In 1984, President Reagan declared that simplifying the tax code was a priority. Only one part of the code was untouchable: The mortgage-interest deduction, or MID.
Reagan instructed the Treasury Department to “preserve that part of the American dream which the home mortgage interest deduction symbolizes.” When it came to tax law change, the MID, established in 1913, was a sacred cow. And it has continued to be to this day.
That’s why when the House Republicans released their long-awaited tax proposal on November 2, it was surprising and controversial that the plan proposed cutting the mortgage-interest deduction. The draft bill would cut the MID sacred cow in two ways: It would double the standard deduction, limiting the motivation to itemize for homeowners of modest means. At the same time, the cap on qualifying mortgages would drop from $1 million to $500,000, effectively eliminating the MID for most wealthy homeowners.
Predictably, realtors and home builders’ groups slammed the proposal, calling it an unacceptable tax hike on middle class families living in expensive areas, like D.C. and San Francisco. “The nation’s 1.3 million Realtors cannot support a bill that takes home ownership off the table for millions of middle-class families,” said William Brown, president of the National Association of Realtors, in a statement.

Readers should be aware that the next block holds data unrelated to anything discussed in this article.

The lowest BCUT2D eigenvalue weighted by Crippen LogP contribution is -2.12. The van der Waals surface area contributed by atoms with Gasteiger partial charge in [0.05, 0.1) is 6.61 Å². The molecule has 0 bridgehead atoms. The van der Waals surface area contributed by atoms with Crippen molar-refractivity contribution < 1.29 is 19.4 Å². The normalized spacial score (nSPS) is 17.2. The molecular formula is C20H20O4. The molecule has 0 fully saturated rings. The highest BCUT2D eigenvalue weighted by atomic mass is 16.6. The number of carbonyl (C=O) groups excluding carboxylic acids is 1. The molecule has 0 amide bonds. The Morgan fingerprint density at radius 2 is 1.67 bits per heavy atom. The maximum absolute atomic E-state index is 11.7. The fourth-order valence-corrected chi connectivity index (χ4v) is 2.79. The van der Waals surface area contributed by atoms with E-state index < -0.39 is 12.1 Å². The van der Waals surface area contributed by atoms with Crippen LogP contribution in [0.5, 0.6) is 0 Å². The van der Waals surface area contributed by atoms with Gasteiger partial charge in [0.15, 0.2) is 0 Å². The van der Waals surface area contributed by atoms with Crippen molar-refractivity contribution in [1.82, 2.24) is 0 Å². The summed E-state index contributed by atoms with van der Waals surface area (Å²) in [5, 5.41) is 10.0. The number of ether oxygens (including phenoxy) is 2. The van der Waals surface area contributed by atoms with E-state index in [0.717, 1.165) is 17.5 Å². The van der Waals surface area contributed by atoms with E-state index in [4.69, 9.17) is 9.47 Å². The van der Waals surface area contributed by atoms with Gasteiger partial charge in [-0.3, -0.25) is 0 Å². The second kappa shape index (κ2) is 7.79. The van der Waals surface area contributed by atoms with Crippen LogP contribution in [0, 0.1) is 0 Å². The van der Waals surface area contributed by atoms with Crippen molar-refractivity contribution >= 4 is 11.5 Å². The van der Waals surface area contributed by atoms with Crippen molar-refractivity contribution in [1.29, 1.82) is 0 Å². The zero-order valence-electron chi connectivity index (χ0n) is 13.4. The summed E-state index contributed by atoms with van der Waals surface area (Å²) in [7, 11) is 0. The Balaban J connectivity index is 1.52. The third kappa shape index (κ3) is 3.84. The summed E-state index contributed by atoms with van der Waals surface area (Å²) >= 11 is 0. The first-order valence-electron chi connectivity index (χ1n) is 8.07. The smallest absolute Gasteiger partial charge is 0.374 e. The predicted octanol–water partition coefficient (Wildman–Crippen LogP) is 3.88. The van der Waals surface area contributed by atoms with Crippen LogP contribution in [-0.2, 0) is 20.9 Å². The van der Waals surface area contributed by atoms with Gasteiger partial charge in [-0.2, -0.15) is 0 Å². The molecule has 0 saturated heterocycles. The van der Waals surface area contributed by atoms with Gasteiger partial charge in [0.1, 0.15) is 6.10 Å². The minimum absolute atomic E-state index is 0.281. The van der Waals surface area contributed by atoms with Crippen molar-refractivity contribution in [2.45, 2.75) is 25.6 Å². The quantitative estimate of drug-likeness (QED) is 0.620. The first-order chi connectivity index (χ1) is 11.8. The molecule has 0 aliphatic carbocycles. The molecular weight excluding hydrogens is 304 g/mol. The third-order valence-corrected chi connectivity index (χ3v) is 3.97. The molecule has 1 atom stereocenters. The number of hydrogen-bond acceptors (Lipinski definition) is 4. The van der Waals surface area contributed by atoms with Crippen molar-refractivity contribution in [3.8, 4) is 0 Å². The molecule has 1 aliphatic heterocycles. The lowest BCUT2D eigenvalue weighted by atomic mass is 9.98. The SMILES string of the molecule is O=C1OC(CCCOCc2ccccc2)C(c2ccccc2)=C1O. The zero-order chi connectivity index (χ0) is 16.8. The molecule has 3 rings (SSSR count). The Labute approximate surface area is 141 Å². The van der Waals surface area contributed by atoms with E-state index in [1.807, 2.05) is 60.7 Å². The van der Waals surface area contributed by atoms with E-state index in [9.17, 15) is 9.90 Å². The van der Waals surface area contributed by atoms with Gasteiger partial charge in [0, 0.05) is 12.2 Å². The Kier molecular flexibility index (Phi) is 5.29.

Source: Robert Shiller. Heavy solid line (left scale): real (inflation-corrected) home price index, 1890 = 100. Thin line (left scale): real building cost index, 1979 = 100. Thin line (right scale): U.S. population in millions. Lowest thin line: long-term interest rates.
And according to Shiller, the forces driving real estate appreciation have little to do with MID. In an interview with CNBC, Shiller noted that: “Most homeowners don’t claim the deduction and instead use the standard deduction.” He believes lowering the cap would have more of a minor psychological effect on home prices than a calculated one.
According to Shiller, the factors driving the real estate market are mainly behavioral — and that the interest rate deduction, which is limited to a small subset of homeowners, is insignificant in comparison. He believes that most people don’t base home ownership on tax-savings calculations — there are “bigger things” driving their decisions. Home buyers view home ownership as a secure way to build wealth, and recent housing gains have only reinforced this belief.The MID is mostly symbolic, he argues. “It is part of American culture. It goes back to the American dream,” Shiller said. “It stands for something — the government is behind the homeowner.” Still, in the big picture of the housing market, Shiller sees cutting the MID as a non-event.
However, simple math doesn’t back up the NAHB’s concerns: